Last but not least, we are also consider working with local "ambassadors", who will be in charge of specific hubs and may nudge people into caring about the items. They could also help communicating about the concept (organizing aperitives, distributing flyers...).
Is it pure coincidence that the project was born in Denmark ?
The collaborative movement is strong in Denmark, it is part of our DNA, part of our democracy. Denmark gave birth to a strong cooperative movement which has had lasting impacts on the organization of our society (see the co-housing movement for example). Some daily life items are spontaneously shared, such as toys for children in buildings' courtyards.
Still, the Danes may not talk to strangers as spontaneously as in Latin cities. If you want to talk to someone you do not know, you need a reason. Dogs and kids often serve this purpose: they are kinds of "social objects", if one may say so, in that they often help starting conversations between strangers. We just need more social objects! That is what OurHub is for. And, despite obvious cultural differences between countries, we think that creating dynamic and social public spaces is a global need.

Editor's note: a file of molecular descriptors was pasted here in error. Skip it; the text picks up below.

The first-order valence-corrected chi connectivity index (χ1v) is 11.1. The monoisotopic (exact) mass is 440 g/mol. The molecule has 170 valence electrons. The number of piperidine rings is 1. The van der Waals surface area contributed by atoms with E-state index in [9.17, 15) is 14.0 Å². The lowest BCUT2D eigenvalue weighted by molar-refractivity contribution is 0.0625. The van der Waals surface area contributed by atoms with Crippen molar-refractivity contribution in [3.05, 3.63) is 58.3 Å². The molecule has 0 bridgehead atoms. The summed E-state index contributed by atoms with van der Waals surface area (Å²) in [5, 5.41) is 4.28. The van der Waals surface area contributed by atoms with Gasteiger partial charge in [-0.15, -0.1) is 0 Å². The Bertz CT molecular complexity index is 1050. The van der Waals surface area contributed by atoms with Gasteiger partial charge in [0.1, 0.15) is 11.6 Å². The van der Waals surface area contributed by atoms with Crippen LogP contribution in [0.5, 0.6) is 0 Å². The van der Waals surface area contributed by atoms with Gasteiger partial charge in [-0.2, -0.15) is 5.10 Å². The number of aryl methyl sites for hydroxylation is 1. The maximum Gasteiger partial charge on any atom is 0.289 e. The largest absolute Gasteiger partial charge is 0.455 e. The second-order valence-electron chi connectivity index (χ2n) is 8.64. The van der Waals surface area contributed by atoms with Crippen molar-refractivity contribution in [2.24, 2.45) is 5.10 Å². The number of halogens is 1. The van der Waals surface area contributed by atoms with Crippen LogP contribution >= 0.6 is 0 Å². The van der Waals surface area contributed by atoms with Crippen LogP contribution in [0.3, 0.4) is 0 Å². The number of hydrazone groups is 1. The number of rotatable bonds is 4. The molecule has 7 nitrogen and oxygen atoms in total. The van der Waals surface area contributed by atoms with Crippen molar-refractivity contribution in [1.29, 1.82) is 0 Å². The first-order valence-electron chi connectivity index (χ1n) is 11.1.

A Ourhub box
Do you think cities will adopt OurHub? Why should they?
Cities today all want to be smart and sharing cities, but what does it mean? We offer a tangible solution behind these terms. OurHub is a mean to make cities more liveable and inclusive. Those are political goals for most city leaders, especially since the link between social life and urban attractiveness has been widely documented in urban studies.
OurHub may also help activate some public spaces, especially in new residential developments that sometimes lack great common spaces - think about brand new modern neighborhoods where nothing ever happens. In that sense, OurHub could become a real tool of tactical urbanism for urban planners and real estate promoters.